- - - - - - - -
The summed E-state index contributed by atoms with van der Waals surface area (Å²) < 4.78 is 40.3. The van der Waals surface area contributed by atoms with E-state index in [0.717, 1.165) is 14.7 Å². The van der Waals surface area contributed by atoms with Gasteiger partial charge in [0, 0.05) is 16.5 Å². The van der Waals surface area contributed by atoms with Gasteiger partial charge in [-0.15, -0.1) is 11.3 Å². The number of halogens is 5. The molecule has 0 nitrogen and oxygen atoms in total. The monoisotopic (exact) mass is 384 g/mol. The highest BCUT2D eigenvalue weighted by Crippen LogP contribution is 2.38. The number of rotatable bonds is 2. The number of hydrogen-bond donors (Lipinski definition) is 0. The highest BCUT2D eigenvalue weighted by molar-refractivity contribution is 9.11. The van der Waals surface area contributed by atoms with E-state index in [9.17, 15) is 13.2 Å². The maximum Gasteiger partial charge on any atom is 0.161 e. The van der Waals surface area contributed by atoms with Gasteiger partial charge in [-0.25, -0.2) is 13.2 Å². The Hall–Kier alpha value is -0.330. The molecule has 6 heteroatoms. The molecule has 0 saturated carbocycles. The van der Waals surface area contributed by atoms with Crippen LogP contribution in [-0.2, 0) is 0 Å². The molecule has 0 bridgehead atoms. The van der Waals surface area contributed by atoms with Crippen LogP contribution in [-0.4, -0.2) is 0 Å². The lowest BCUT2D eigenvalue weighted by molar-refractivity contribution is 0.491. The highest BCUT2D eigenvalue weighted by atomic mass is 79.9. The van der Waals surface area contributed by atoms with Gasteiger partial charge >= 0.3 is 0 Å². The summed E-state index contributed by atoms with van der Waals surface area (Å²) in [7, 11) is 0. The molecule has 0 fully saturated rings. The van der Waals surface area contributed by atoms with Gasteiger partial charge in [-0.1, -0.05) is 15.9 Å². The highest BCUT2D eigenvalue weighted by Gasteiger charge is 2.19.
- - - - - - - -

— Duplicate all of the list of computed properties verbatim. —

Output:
The summed E-state index contributed by atoms with van der Waals surface area (Å²) < 4.78 is 40.3. The van der Waals surface area contributed by atoms with E-state index in [0.717, 1.165) is 14.7 Å². The van der Waals surface area contributed by atoms with Gasteiger partial charge in [0, 0.05) is 16.5 Å². The van der Waals surface area contributed by atoms with Gasteiger partial charge in [-0.15, -0.1) is 11.3 Å². The number of halogens is 5. The molecule has 0 nitrogen and oxygen atoms in total. The monoisotopic (exact) mass is 384 g/mol. The highest BCUT2D eigenvalue weighted by Crippen LogP contribution is 2.38. The number of rotatable bonds is 2. The number of hydrogen-bond donors (Lipinski definition) is 0. The highest BCUT2D eigenvalue weighted by molar-refractivity contribution is 9.11. The van der Waals surface area contributed by atoms with E-state index in [9.17, 15) is 13.2 Å². The maximum Gasteiger partial charge on any atom is 0.161 e. The van der Waals surface area contributed by atoms with Gasteiger partial charge in [-0.25, -0.2) is 13.2 Å². The Hall–Kier alpha value is -0.330. The molecule has 6 heteroatoms. The molecule has 0 saturated carbocycles. The van der Waals surface area contributed by atoms with Crippen LogP contribution in [-0.2, 0) is 0 Å². The molecule has 0 bridgehead atoms. The van der Waals surface area contributed by atoms with Crippen LogP contribution in [-0.4, -0.2) is 0 Å². The lowest BCUT2D eigenvalue weighted by molar-refractivity contribution is 0.491. The highest BCUT2D eigenvalue weighted by atomic mass is 79.9. The van der Waals surface area contributed by atoms with Gasteiger partial charge >= 0.3 is 0 Å². The summed E-state index contributed by atoms with van der Waals surface area (Å²) in [7, 11) is 0. The molecule has 0 fully saturated rings. The van der Waals surface area contributed by atoms with Gasteiger partial charge in [-0.1, -0.05) is 15.9 Å². The highest BCUT2D eigenvalue weighted by Gasteiger charge is 2.19.